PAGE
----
“Why pay $50,000 for a deep-dive strategy engagement when you can pay some practitioner that no one’s heard of $2,000 for a 90-minute workshop, and then not need anything else for another two years until people get mad again?” Zheng says. “I think this gets to the heart of performative diversity, which is that most companies don’t actually care about [diversity and inclusion] and are far more willing to put in the bare minimum amount of money required to make it look like they’re they’re doing what’s asked of them, both to their employees and to their consumers.”
Ashong-Lamptey says companies serious about change should tailor their diversity and inclusion approaches. “There’s no one size fits all… You need to find out what [an effective diversity and inclusions solution] means for you in your organisation and, frankly, that is hard work. It takes time, it takes effort, and you’re going to make mistakes, and it’s an iterative process,” he says. He advises clients to reconsider all parts of their businesses, from developmental networks to informal systems, like trips to the pub. “Organisations don’t always want to do that. They want a quick win, and that’s where I think they’re going wrong.”
But this isn’t the case for all companies. Recently, video game developer King (the creators of Candy Crush) has adopted a more concerted approach to diversity strategy.
To meet its 2018 goal of gender parity among new hires across all departments by the end of 2020, chief business officer Evelyn Rothblum says leadership across the company has been tasked with finding new and better ways to improve its current operations.
While unconscious bias training is mandatory for all employees, and all managers must take inclusive leadership training that sees actors performing scenarios they might encounter on the job, Rothblum says such training forms only a small part of its efforts. The bulk of its investment has gone into initiatives such as Kicking Glass, a program to support female and non-binary employees with mentoring and career progression; scholarships and internships for women and non-binary people in gaming; and new measures to make King’s recruitment and hiring processes more inclusive.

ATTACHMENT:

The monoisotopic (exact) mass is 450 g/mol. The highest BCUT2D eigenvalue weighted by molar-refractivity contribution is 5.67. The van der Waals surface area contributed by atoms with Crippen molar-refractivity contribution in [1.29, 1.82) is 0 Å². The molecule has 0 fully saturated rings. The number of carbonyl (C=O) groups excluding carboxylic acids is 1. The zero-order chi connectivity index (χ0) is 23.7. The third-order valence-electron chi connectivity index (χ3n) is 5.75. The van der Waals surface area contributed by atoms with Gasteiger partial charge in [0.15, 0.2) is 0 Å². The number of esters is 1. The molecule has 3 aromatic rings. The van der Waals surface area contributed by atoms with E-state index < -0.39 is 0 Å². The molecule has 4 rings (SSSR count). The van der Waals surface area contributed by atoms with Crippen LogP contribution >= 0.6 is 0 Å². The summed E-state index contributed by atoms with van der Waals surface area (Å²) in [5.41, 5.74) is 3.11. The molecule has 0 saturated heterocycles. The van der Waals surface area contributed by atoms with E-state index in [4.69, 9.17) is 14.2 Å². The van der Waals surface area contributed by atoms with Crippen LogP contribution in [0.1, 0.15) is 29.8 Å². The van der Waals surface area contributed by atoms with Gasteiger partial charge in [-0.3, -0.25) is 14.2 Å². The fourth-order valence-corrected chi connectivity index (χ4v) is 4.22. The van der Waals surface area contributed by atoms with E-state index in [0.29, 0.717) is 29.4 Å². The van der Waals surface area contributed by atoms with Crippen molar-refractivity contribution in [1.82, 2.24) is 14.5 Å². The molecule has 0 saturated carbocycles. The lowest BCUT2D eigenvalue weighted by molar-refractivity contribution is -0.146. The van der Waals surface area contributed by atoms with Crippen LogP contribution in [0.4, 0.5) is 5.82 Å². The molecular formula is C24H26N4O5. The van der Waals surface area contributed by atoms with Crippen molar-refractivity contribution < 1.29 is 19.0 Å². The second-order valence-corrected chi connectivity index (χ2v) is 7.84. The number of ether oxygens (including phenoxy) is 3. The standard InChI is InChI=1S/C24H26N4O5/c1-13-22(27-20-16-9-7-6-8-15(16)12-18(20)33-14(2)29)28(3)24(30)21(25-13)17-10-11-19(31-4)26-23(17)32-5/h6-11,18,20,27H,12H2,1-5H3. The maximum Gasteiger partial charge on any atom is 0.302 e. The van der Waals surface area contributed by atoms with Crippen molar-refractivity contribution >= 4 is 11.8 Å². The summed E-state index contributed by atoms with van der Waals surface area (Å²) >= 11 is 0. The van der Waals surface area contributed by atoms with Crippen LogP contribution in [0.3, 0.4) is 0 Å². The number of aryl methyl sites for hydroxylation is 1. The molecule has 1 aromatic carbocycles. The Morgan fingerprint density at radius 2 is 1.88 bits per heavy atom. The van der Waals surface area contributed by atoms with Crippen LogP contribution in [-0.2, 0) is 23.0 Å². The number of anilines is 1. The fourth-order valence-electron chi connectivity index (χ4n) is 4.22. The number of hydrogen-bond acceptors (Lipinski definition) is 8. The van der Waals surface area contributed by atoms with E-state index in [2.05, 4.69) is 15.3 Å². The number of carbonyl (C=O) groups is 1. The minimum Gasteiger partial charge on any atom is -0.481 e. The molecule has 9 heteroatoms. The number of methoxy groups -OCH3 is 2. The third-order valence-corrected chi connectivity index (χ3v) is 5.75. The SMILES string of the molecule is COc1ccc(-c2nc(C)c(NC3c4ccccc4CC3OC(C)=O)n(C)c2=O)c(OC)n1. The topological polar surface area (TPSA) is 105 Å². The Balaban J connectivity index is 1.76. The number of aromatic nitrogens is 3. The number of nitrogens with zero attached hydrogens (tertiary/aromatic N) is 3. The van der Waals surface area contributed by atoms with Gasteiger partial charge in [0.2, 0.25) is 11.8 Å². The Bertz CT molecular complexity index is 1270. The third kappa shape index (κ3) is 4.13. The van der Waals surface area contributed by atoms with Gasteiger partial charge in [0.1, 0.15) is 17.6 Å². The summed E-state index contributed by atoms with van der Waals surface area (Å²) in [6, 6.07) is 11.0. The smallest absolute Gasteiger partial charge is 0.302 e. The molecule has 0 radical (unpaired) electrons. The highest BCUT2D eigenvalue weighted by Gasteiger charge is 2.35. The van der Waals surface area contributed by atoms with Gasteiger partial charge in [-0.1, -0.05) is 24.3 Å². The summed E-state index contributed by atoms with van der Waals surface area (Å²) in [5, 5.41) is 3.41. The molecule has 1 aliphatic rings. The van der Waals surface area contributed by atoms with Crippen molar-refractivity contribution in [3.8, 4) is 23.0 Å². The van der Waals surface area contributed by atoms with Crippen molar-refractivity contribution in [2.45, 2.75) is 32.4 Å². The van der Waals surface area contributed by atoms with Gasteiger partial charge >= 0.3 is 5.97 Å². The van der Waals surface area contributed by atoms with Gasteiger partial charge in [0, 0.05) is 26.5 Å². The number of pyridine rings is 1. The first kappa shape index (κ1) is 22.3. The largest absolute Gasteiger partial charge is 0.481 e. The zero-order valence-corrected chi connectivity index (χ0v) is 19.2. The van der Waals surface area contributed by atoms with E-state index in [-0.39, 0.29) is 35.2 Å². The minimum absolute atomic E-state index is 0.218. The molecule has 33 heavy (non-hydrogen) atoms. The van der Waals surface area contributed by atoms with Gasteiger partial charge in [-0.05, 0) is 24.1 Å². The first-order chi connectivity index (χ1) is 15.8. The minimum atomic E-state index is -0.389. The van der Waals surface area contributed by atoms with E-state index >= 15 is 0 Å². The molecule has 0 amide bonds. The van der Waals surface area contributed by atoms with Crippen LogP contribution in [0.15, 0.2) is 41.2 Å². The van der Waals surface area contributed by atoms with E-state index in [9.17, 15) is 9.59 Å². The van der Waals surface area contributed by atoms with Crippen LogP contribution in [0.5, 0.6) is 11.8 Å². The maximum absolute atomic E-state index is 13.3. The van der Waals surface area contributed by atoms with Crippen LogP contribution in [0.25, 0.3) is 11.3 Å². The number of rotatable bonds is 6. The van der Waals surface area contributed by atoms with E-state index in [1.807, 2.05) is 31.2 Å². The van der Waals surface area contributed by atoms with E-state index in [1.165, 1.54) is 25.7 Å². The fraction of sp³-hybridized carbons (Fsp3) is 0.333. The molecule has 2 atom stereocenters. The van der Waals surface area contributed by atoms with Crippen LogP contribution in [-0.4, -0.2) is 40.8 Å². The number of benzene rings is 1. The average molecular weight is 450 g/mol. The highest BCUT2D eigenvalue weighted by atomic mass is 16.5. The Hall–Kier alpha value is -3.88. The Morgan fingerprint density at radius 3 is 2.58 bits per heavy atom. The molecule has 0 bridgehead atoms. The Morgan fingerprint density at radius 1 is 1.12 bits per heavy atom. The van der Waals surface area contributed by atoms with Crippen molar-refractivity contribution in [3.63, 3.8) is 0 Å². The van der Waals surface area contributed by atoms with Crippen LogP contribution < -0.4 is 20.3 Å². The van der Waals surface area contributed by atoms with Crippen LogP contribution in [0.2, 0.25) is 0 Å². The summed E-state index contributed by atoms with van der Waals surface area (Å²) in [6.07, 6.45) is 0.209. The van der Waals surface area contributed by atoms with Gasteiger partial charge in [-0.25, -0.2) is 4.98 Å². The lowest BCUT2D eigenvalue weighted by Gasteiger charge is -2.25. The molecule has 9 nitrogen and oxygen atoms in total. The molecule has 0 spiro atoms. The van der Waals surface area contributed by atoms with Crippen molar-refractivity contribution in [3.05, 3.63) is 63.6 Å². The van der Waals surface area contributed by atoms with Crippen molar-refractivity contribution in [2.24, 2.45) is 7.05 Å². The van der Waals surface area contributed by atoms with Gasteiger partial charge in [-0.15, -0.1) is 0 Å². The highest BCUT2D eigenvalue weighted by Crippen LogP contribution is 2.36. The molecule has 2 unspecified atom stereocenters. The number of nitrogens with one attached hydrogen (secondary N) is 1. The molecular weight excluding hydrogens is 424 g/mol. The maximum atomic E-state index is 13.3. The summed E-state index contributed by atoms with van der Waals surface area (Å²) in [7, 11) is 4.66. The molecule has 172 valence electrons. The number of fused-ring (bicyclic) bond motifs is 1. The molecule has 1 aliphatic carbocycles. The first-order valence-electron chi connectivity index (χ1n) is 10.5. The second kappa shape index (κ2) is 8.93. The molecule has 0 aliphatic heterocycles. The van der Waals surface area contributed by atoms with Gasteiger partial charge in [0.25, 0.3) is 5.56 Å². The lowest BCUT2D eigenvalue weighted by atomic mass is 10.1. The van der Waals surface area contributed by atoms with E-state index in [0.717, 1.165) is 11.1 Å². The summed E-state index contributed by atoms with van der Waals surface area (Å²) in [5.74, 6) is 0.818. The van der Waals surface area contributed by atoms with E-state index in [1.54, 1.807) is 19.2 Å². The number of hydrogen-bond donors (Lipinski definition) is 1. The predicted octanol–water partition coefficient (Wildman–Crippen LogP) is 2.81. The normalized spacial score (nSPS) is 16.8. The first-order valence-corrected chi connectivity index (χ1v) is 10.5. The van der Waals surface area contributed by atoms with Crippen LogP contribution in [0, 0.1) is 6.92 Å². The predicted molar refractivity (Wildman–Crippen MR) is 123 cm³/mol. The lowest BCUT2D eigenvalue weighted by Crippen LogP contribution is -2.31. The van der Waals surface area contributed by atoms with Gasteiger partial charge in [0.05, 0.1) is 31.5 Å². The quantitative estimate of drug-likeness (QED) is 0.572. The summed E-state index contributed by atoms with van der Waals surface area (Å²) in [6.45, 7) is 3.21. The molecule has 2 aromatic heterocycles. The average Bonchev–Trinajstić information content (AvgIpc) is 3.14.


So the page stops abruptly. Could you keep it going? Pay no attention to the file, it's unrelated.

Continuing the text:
These efforts helped King reach its interim goal of 40 per cent female and non-binary hires by the end of 2019 (up from 34 per cent in 2018). While she admits the company may not meet its parity goal by the end of the year, thanks to pandemic-related disruptions to their recruitment initiatives, Rothblum says the teams remain “committed to reaching parity as soon as possible”.
As a woman in gaming, where 70 per cent of the UK workforce is male, Rothblum says she had a personal stake in improving diversity in King’s ranks. But for the company, whose average player is a woman aged 35 and over, prioritising diversity was also the pragmatic choice. “We really thought about it from a business angle,” she explains. “We have millions of players across our games… and to be able to create content that engages those players, it’s important that we have diverse people coming up with new ideas.”
This reframing of diversity and inclusion as necessary tools or success, rather than PR gestures and HR issues, can benefit businesses across sectors. A 2018 McKinsey report found that companies with low gender and ethnic diversity were 29 per cent less profitable than their peers.
“[Diversity and inclusion] shouldn’t be diversity by numbers, and it shouldn’t just be pursued as a goal because this is a socially responsible thing to do. The theories and correlations tell us that if we get diverse teams together, we’re much more likely to have innovative outcomes” Lorden says.
To move forward, she says, will require greater buy into this way of thinking from leadership – particularly middle management, who shape company culture – and a commitment to developing and testing solutions that deliver tangible results, rather than relying on easy, feel-good solutions like unconscious bias training.
“We spend millions of pounds on interventions, but we rarely check if anything works… I’m willing to bet that we could go into any company today and look at what they’re doing for diversity and inclusion and how they’re spending their money, probably 80 per cent of it is not effective,” she says.
“Tracing the outcomes [of diversity programs], particularly for quite large programs, can be hard from a statistical point of view, but it’s not impossible. As human beings, we like to take action and get feedback as to whether what we’re doing is beneficial, and this approach allows for that.”
Jonathan Ashong-Lamptey was one of the speakers at WIRED Smarter 2020. The virtual event, which ran from October 13 to 15, explored the ways senior business leaders can turn disruption into a strategy.
Updated 11.11.20, 13:40 GMT: This article previously stated that King was still aiming for gender parity across its departments by the end of 2020.